When I visited some of these men in the neighbourhoods where they live, the conversations took on a different complexion. They expressed their frustration at the dilapidated condition of their streets and the difficulties they had in making rent that month. Even the lighter conversations were largely focused on the here and now. There would be talk of their neighbour’s new motorbike or a friend’s political ambitions, what so-and-so politician had done for his locality, or the amount of bribes being taken by city councillors to ensure that garbage is collected. Many of these conversations are firmly grounded in the context of everyday reality and are private in nature. They can only be followed by those who are familiar with the lives of the conversants. In shrines, on the other hand, conversations often take on a more abstract and philosophical quality. Furthermore, these discussions are far more public in their outlook. On my visits to the shrine of Bodianwale, for example, I have participated in heated debates on human nature, on the role of colonialism in shaping the world, and on the power of capital to shape desires of the younger generations. These conversations tend to be more concerned with the general human condition than the interests and lives of a few. It is my contention that it is the slow unfolding of such reflective, abstract and public talk that makes shrines so politically relevant for lower-class groups in Pakistan. It is in the way that things are passed by in shrine conversations without regard to the exigencies of daily existence that this mode of interaction becomes critical to ensuring the openness of the institution. It is the low stakes of participation that allow strangers to establish connections through these conversations.

A final characteristic of social life in shrines concerns the importance of collective action. One of the oldest and most popular practice in Pakistan’s Sufi shrines is that of langar, the collective preparation and consumption of food. The dominant understanding of langar is that of a charitable practice in which those with means sponsor food for the destitute. This view of langar has been used to explain the popularity of shrines for the poor as they are deemed to be attracted by the promise of a free meal. Against this understanding, I would emphasize that langar is a social practice in which shrine visitors act collectively to achieve shared objectives of preparing and eating food or other items. While the practice varies from shrine to shrine, the dominant logic of langar is that a few individuals get together and contribute money, labour or skill for putting together a meal. The food is then shared with all those who are present.  

There are two values that are central to the practice of langar. One of course is the ability to work in coordination with others. As Tocqueville tells us, this is an essential skill for the practice of democracy. The other essential value is that of generosity. Since the practice of langar is believed to bring blessings upon those who contribute to it, there is an emphasis on giving your material and labour resources freely in its cause. The idea is that whatever consumables you bring to the shrine must be freely shared with others. Generosity is of course also a much-admired trait outside the domain of the shrine. But in other social settings, the expectation of generosity is far limited in scope. If I visit a friend in Mozang, for example, I would almost certainly be offered a cold drink or snack at a corner shop, but this hospitality would almost never be extended to strangers sitting nearby. In contrast, at shrines, strangers would be included in such a gesture. The social practice of langar thus ensures that a distinct value system of sharing and acting collectively continues to be practiced in shrine culture.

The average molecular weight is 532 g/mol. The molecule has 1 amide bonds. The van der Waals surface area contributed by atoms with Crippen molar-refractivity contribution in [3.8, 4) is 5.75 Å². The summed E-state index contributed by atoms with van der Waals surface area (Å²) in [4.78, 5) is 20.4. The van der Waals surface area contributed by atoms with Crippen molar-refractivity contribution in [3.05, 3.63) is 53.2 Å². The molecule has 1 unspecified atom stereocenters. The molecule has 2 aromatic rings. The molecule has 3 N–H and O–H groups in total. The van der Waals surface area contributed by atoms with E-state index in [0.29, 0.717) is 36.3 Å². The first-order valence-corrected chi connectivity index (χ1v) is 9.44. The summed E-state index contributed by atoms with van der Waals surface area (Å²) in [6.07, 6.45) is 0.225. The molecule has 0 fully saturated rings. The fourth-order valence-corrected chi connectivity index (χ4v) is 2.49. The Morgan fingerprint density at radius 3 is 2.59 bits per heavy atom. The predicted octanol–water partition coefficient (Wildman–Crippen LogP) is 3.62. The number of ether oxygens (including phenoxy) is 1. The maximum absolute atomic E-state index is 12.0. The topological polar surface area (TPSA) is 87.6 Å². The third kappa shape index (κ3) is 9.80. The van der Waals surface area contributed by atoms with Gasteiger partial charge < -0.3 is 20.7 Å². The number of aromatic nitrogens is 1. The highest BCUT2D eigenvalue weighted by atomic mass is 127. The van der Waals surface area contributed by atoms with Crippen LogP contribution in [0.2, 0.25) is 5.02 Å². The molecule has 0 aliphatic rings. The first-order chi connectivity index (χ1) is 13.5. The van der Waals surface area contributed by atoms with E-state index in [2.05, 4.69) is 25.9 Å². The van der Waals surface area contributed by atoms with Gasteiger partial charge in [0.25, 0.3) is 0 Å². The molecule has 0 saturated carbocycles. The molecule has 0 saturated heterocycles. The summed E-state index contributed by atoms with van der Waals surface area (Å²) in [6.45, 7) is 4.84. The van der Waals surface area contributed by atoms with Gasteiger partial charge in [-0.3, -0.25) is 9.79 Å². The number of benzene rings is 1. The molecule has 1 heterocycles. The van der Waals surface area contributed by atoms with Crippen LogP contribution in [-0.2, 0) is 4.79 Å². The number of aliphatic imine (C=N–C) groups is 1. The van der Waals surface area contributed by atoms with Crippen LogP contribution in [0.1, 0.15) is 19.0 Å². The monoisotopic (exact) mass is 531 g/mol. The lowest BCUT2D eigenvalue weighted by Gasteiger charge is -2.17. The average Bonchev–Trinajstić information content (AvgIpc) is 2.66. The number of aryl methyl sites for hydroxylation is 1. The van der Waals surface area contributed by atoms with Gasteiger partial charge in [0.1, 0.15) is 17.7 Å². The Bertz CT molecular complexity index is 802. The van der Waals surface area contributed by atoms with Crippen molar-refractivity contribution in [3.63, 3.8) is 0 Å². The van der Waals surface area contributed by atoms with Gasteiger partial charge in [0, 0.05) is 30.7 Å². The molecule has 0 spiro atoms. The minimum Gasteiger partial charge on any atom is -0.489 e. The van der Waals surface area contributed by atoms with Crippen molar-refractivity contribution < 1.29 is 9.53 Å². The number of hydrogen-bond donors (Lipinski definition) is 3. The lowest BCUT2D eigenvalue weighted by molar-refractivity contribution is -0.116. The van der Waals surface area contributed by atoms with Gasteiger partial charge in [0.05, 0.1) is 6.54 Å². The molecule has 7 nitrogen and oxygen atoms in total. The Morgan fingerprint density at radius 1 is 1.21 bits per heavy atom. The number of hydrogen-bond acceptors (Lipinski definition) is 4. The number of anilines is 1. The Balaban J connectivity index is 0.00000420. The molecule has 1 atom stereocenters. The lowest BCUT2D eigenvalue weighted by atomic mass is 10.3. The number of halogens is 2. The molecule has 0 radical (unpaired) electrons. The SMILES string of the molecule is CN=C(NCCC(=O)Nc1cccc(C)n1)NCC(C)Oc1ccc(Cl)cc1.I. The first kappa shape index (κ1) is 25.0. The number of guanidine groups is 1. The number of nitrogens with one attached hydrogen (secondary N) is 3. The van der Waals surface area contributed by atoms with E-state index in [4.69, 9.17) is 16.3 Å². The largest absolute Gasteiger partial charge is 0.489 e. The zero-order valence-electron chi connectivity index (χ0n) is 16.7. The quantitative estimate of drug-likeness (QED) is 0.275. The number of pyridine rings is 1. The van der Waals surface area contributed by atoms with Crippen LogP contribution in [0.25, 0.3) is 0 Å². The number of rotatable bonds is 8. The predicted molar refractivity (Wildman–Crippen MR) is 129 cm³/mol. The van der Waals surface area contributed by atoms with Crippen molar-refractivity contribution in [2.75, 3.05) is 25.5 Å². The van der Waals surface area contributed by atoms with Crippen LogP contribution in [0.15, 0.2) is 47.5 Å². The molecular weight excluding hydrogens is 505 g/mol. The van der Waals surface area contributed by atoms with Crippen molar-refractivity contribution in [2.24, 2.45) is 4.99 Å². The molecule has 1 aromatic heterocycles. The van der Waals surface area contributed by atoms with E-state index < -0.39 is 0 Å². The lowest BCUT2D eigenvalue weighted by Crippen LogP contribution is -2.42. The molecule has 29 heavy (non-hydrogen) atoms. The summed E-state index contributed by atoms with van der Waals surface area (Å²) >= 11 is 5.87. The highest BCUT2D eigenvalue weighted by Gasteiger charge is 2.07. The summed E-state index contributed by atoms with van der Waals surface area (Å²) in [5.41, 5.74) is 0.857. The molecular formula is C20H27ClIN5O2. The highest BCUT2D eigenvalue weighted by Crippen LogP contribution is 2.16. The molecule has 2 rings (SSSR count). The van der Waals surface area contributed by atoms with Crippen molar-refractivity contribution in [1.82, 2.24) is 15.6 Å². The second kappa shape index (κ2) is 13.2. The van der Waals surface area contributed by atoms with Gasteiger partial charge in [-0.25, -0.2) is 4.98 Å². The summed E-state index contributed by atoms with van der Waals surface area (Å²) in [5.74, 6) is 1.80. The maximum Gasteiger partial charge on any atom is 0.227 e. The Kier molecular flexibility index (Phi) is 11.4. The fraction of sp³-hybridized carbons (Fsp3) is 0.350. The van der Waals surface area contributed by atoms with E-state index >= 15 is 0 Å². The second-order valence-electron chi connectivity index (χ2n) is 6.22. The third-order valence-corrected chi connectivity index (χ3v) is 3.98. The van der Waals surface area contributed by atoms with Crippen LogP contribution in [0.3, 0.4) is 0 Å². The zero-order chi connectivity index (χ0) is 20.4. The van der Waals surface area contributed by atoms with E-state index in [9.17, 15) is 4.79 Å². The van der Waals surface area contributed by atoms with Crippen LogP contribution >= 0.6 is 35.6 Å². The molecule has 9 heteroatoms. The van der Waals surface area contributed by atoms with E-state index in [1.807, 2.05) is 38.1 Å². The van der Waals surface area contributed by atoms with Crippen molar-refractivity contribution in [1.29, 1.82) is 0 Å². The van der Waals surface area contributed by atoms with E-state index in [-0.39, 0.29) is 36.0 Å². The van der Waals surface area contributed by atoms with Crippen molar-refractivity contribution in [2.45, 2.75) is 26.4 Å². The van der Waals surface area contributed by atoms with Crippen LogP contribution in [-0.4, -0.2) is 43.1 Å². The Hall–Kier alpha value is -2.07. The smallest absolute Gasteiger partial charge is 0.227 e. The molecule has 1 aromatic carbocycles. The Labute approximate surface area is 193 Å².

In conclusion, there are three reasons why social spaces such as Sufi shrines are important for left politics in South Asia today. One, they are an institution which organically connects different segments of the lower classes in South Asia, thus acting as potential sites for building solidarities. Second, they provide a space and mode for thinking that is not limited to everyday, individual issues, but touches on public life and its concerns. This thinking often has a reflective and historical quality to it, qualities that are needed to comprehend past and present injustices and imagine future possibilities. Shrines are thus potential spaces for debating and discussing political concerns. Third, they inculcate an ethos that encourages collective action with strangers. Of course, shrines are riven by inequalities and injustices and are directed to certain exploitative ends as well. I am not putting them forward as a site for left politics in the form in which they exist today. Rather, what I am suggesting is that along with the content of left politics, the institutional forms it takes are also important. In thinking about these forms, the left has to exhibit openness to the political possibilities latent in institutions such as Sufi shrines. It has to ensure that the question of what is it possible for us to do together is not already foreclosed when it invites strangers into its politics. Instead, the left should ensure that its institutional forms maintains an openness to the other.

A draft of this paper was originally presented at the "Left Politics in South Asia: Past, Present, Future" workshop at the University of Toronto.

Amen Jaffer is a sociologist, based at the Lahore University of Management Sciences (LUMS), whose work lies at the intersection of religion, politics and urban life.